I always have a great time at the writer workshops I co-sponsor. (Well, not me personally. The Southern Breeze region of SCBWI technically is the sponsor. I’m just the smiling face up there, introducing the talented writers and illustrators and agents who come to share their wisdom. The awesome Gwinnett Public Library System is the other generous sponsor.) But the last workshop was especially fun because it was on self-publishing, and writers who go that route are especially passionate.
They have to be, if they hope to find success along that road.
In traditional publishing, you have publicity people behind you, getting your books out there to the public. Some houses do a lot; others do considerably less. Still, they get your book off to the right start so it can land in bookstores and libraries.
But those who go the indie route must start at the beginning of publishing and work very hard to get a book…well, anywhere. So self-publisher types tend to be real go-getters, and I love their enthusiasm. Heck, before the workshop was over, I was seriously considering that route for one of my books that hasn’t been picked up by a traditional publisher yet.
Anyway, during the workshop, talk eventually came around to promotion and getting your book out there. Maybe that’s what inspired me for today’s post at the Muffin, Paying It Forward the Write Way.
I think it’s pretty good advice whether you’re self-published or traditionally published. What do you think? Maybe I’ll have another workshop on your suggestions. (Well, not me personally. Ugh. You know what I mean.)
I came across an article in my paper this morning that brought to mind an old nursery rhyme, a favorite of mine:
For want of a nail the shoe was lost.
For want of a shoe the horse was lost.
For want of a horse the rider was lost.
For want of a rider the battle was lost.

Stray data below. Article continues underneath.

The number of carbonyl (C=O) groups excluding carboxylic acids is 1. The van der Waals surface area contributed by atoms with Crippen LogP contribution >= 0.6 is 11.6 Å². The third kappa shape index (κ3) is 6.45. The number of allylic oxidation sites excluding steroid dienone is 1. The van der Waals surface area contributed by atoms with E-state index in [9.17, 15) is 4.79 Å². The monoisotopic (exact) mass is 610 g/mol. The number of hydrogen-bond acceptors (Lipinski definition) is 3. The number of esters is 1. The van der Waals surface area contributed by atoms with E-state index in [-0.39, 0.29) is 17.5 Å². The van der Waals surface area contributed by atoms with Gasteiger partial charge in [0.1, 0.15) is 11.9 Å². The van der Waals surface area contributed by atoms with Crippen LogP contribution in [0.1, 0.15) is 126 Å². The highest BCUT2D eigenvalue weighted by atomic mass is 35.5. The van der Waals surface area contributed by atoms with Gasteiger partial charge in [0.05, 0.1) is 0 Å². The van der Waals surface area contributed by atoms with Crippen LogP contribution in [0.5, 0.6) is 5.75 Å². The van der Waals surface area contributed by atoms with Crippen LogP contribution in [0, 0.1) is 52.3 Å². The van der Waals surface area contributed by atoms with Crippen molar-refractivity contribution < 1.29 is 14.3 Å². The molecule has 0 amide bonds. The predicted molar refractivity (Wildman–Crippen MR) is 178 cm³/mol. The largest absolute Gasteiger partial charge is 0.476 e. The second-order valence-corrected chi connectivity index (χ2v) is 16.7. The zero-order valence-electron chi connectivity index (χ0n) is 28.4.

For want of a battle the kingdom was lost.
And all for the want of a horseshoe nail.
The earliest known written version of this rhyme appeared in 1390. 1390! So we’ve understood for a long, long time that our actions have consequences!
If the military had followed through and filed paperwork, if a sheriff had pursued charges of sexual assault, if information had gone to the proper authorities, then a man in Texas might never have been able to purchase weapons and twenty-six people might still be with us today. For want of a paper, a form, a charge…
We often think about that nursery rhyme in terms of how bad things can happen if we’re not careful, not attentive to taking care of the little things. But the smallest of our actions can just as readily have a positive impact.
If a teacher offers to stay after school to help a struggling student, if a cashier spends a few extra minutes to talk to the elderly widower shopping on Senior Discount Day, if you or I take a moment to write an encouraging note to a friend whose work has been rejected once again, then maybe a life will be changed for the better.
For want of a smile, a kind word, a listen…
Yep, our lives are filled with those “if” moments. Wouldn’t it be nice if we could make ’em good ones?